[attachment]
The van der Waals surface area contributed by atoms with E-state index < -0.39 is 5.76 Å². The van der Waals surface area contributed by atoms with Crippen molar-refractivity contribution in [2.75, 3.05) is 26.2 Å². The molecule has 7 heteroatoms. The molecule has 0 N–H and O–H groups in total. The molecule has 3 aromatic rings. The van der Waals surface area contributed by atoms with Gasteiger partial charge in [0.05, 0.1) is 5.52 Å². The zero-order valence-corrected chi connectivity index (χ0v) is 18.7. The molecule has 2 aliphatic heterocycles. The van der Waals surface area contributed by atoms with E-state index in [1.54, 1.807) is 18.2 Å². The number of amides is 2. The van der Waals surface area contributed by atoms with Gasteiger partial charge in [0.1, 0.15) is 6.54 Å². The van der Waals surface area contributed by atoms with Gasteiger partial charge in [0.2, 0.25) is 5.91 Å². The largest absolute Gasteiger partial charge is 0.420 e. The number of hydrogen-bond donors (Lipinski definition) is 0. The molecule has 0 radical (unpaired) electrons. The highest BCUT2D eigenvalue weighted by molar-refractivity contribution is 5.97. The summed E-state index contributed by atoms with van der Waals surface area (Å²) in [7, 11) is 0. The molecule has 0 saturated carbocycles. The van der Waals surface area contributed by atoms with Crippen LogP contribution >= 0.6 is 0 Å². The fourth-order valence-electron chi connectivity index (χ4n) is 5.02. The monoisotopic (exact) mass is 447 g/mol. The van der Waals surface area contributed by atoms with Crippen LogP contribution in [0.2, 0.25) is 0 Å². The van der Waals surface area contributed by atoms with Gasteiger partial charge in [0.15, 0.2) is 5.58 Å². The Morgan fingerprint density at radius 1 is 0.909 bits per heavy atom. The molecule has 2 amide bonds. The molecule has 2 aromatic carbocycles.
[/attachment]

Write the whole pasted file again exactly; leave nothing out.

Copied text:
The van der Waals surface area contributed by atoms with E-state index < -0.39 is 5.76 Å². The van der Waals surface area contributed by atoms with Crippen molar-refractivity contribution in [2.75, 3.05) is 26.2 Å². The molecule has 7 heteroatoms. The molecule has 0 N–H and O–H groups in total. The molecule has 3 aromatic rings. The van der Waals surface area contributed by atoms with Gasteiger partial charge in [0.05, 0.1) is 5.52 Å². The zero-order valence-corrected chi connectivity index (χ0v) is 18.7. The molecule has 2 aliphatic heterocycles. The van der Waals surface area contributed by atoms with E-state index in [1.54, 1.807) is 18.2 Å². The number of amides is 2. The van der Waals surface area contributed by atoms with Gasteiger partial charge in [0.1, 0.15) is 6.54 Å². The van der Waals surface area contributed by atoms with Gasteiger partial charge in [0.2, 0.25) is 5.91 Å². The largest absolute Gasteiger partial charge is 0.420 e. The number of hydrogen-bond donors (Lipinski definition) is 0. The molecule has 0 radical (unpaired) electrons. The highest BCUT2D eigenvalue weighted by molar-refractivity contribution is 5.97. The summed E-state index contributed by atoms with van der Waals surface area (Å²) in [7, 11) is 0. The molecule has 0 saturated carbocycles. The van der Waals surface area contributed by atoms with Crippen LogP contribution >= 0.6 is 0 Å². The fourth-order valence-electron chi connectivity index (χ4n) is 5.02. The monoisotopic (exact) mass is 447 g/mol. The van der Waals surface area contributed by atoms with Crippen LogP contribution in [0.2, 0.25) is 0 Å². The van der Waals surface area contributed by atoms with Gasteiger partial charge in [0.15, 0.2) is 5.58 Å². The Morgan fingerprint density at radius 1 is 0.909 bits per heavy atom. The molecule has 2 amide bonds. The molecule has 2 aromatic carbocycles.